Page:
In English, we use the present tense to show that something is happening right now -- in the present. That's
simple and obvious. When you say, "It is raining," I know I'll need an umbrella if I'm on my way out
In Greek, the present tense is more versatile . . . and more complicated. Sometimes the present
tense does tell us something about the time when something happens. But sometimes it doesn't.
present tense always tells something about the type of action. In Greek, the present tense is normally used
to show continued action. It goes beyond a bare statement that the act happened, and lets me know that the act keeps
on happening. (See "Tenses: Time or Type?" for a fuller explanation.)
What do we mean by "continued action"?
Continued action can come
in three variations:
1. Progressive -- the standard use of the present, it describes an action that is
in the process of happening. The act has begun but it is not yet finished; we are watching it in the middle of the action.
Example: "The sun is rising." During the few moments when the fiery disk is sliding above the horizon,
we watch it make the transition.
Matthew 25:8 -- "Our lamps are going out."
One by one, the lamps are in the process of running out of oil, then flickering weakly, and then dying out with a thin column
of smoke. We are watching the process happen.
2. Iterative or Repeated -- the present tense may describe
an event that happens repeatedly, at regular intervals. Example: "The sun rises every morning."
Used in this way, the tense does not imply that sunrise happens all through the day. It simply means that it occurs
1 Corinthians 15:31 -- "I die daily." Paul is not describing
a long, agonizing death scene. He is reporting the fact that he has to die to his sin every day; it is a fresh decision
3. Customary -- The verb here refers to something that occurs habitually. It does not
recur according to a schedule, but you may expect it to occur from time to time. Example: "The sun melts
Hebrews 3:14 -- "For every house is built by someone." This
verse does not envision a daily routine of housebuilding or a long process of construction. It simply states the fact
that houses are built all the time, and someone is responsible for each.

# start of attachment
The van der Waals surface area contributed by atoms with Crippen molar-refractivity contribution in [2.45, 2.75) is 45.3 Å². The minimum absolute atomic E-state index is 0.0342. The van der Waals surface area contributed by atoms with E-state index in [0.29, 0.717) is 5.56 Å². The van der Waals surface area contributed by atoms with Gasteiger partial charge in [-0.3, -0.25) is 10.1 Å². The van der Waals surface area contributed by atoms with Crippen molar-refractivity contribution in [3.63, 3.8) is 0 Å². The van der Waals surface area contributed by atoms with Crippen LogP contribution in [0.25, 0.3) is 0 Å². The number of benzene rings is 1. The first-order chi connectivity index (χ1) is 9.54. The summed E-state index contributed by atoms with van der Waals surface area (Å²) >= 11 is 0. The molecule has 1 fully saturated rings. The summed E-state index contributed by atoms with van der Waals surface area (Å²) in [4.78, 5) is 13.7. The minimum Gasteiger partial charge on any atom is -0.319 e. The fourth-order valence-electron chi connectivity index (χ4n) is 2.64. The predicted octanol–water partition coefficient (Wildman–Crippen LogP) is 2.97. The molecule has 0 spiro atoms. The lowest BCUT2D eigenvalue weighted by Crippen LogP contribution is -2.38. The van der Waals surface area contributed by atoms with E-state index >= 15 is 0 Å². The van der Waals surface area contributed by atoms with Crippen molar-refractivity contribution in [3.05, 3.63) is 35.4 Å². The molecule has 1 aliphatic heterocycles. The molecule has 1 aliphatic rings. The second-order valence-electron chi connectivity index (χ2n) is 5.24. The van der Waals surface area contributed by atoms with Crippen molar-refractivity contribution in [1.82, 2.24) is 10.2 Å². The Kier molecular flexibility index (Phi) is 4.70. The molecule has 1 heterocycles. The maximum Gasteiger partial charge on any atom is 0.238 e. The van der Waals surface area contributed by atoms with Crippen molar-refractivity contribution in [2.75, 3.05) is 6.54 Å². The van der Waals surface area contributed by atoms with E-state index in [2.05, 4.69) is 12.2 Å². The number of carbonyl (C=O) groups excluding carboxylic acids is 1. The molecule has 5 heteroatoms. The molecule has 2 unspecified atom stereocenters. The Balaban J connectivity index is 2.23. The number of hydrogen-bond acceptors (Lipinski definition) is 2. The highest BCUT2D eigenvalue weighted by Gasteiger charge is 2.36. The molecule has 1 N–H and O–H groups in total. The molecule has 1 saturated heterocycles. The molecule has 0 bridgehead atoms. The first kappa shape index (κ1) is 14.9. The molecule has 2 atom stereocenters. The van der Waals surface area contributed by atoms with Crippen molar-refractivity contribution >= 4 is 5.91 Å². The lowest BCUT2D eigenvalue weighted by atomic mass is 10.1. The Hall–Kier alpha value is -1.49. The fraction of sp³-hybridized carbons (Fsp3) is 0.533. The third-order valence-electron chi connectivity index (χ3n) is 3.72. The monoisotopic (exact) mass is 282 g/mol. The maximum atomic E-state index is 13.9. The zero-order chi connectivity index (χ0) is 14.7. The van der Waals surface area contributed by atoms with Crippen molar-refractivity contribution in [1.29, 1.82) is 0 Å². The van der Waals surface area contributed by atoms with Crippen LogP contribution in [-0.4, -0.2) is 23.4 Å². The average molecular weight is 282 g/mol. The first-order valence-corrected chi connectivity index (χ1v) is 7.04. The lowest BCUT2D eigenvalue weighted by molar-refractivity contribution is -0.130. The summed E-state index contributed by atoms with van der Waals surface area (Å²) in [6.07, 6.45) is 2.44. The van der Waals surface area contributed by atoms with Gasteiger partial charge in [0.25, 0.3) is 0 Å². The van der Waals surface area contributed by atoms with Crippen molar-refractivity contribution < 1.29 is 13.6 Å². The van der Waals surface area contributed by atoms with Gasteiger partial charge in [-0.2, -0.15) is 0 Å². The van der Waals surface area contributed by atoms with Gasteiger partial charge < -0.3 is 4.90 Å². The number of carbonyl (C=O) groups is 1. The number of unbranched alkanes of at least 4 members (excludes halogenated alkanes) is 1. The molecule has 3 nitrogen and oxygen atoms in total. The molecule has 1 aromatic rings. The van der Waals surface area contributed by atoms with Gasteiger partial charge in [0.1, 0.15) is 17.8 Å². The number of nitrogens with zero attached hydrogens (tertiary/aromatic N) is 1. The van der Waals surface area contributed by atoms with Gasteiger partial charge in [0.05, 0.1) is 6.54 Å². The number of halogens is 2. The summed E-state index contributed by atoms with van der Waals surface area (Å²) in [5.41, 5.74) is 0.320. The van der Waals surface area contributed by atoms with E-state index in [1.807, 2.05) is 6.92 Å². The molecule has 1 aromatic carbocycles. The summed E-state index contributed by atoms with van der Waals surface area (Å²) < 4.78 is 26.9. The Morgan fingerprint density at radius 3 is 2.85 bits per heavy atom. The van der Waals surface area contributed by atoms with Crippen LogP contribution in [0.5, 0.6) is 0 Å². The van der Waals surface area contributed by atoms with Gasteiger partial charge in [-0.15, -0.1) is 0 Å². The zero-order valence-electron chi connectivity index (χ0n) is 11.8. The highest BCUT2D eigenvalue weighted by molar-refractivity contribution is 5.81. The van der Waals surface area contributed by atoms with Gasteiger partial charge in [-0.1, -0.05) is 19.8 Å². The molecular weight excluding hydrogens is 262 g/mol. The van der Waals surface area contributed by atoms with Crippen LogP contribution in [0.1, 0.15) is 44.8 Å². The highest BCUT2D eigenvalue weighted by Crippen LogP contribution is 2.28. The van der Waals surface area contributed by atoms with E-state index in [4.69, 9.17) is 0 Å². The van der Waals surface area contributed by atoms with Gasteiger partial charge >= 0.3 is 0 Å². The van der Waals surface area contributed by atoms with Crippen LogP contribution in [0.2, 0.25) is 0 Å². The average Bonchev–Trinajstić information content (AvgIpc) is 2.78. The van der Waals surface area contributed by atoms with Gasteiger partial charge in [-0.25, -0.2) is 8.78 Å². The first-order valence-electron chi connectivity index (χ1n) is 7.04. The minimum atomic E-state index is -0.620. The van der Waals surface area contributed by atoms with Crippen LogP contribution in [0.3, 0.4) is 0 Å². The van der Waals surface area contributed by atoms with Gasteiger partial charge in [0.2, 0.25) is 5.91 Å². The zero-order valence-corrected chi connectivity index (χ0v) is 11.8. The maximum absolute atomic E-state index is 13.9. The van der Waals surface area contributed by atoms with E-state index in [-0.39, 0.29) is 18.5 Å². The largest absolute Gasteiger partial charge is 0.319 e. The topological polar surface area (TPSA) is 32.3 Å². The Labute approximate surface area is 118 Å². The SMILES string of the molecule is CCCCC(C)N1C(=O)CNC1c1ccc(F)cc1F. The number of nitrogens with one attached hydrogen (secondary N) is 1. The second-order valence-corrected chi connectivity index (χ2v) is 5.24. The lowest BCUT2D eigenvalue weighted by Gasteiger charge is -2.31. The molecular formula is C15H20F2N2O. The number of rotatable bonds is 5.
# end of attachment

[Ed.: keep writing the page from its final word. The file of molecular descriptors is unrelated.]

These are the most obvious ideas conveyed by
the present tense. But in certain situations, you may find some unexpected variations on the tense. Next time,
we will look at a few of these.
No one has a corner on the market of user-friendly tools for mastering the Greek language, including me! From time
to time, I will mention helpful Web pages that I have encountered, and that's the agenda today.
vocabulary is always a heavy burden unless you are blessed with a photographic memory. Most of us have to invest a lot of
time and sweat to reprogram our brains with the meanings of foreign words. And we all have our personal study practices.
Some write out a word over and over. Others pace the floor, shouting or whispering it. Some have a ring of flash
cards perpetually in hand.
One practice often recommended by memory coaches is the use of cartoons as a study aid.
We tend to remember the extreme and the ridiculous much more quickly than the routine, so a cartoon that makes outlandish
connections is just likely to stick!
VisualGreek.com has a variety of features, but you will want to start by looking
at their cartoons for the 320 words that occur 50 times or more in the Greek New Testament. The approach might not spark
an interest for everyone, but it might be just what you need to surge forward in learning the Greek vocabulary.
site also contains a link to a more comprehensive Greek study site . . .
Greattreasures.org (formerly GreekBiblestudy.org)
access this site, you will need to provide a user name and password. But once you've set up your account, you can
find a remarkably simple set of tools for studying the Greek New Testament.
Click on Passage Study and insert
a reference, and you will see the verse in Greek and four English translations.
Click on a Greek word, and you will
see a short definition, a long definition, and a list of the passages where it occurs in the New Testament.
study," and you will see the parsing, or grammatical identification, of each word.
Other sites take you deeper,
but this site covers the basics more painlessly than any I've found. Give it a try and decide what you think!